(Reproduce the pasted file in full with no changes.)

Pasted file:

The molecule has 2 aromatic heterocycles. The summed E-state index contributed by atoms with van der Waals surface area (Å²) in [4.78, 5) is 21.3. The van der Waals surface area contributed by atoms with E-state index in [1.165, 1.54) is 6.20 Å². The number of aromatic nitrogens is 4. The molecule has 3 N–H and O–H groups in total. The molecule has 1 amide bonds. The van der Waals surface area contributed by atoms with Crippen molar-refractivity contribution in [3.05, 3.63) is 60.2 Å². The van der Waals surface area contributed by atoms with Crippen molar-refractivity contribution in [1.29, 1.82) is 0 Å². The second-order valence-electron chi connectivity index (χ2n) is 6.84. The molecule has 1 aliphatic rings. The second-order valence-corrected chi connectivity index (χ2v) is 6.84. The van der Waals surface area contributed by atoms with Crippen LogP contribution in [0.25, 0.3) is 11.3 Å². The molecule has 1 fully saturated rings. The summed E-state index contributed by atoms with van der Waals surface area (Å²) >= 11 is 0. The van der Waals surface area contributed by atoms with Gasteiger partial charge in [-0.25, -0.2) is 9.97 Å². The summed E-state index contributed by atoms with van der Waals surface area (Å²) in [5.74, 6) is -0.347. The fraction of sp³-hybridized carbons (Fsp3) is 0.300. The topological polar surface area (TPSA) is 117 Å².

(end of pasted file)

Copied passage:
The molecule has 2 aromatic heterocycles. The summed E-state index contributed by atoms with van der Waals surface area (Å²) in [4.78, 5) is 21.3. The van der Waals surface area contributed by atoms with E-state index in [1.165, 1.54) is 6.20 Å². The number of aromatic nitrogens is 4. The molecule has 3 N–H and O–H groups in total. The molecule has 1 amide bonds. The van der Waals surface area contributed by atoms with Crippen molar-refractivity contribution in [3.05, 3.63) is 60.2 Å². The van der Waals surface area contributed by atoms with Crippen molar-refractivity contribution in [1.29, 1.82) is 0 Å². The second-order valence-electron chi connectivity index (χ2n) is 6.84. The molecule has 1 aliphatic rings. The second-order valence-corrected chi connectivity index (χ2v) is 6.84. The van der Waals surface area contributed by atoms with Crippen LogP contribution in [0.25, 0.3) is 11.3 Å². The molecule has 1 fully saturated rings. The summed E-state index contributed by atoms with van der Waals surface area (Å²) >= 11 is 0. The van der Waals surface area contributed by atoms with Gasteiger partial charge in [-0.25, -0.2) is 9.97 Å². The summed E-state index contributed by atoms with van der Waals surface area (Å²) in [5.74, 6) is -0.347. The fraction of sp³-hybridized carbons (Fsp3) is 0.300. The topological polar surface area (TPSA) is 117 Å².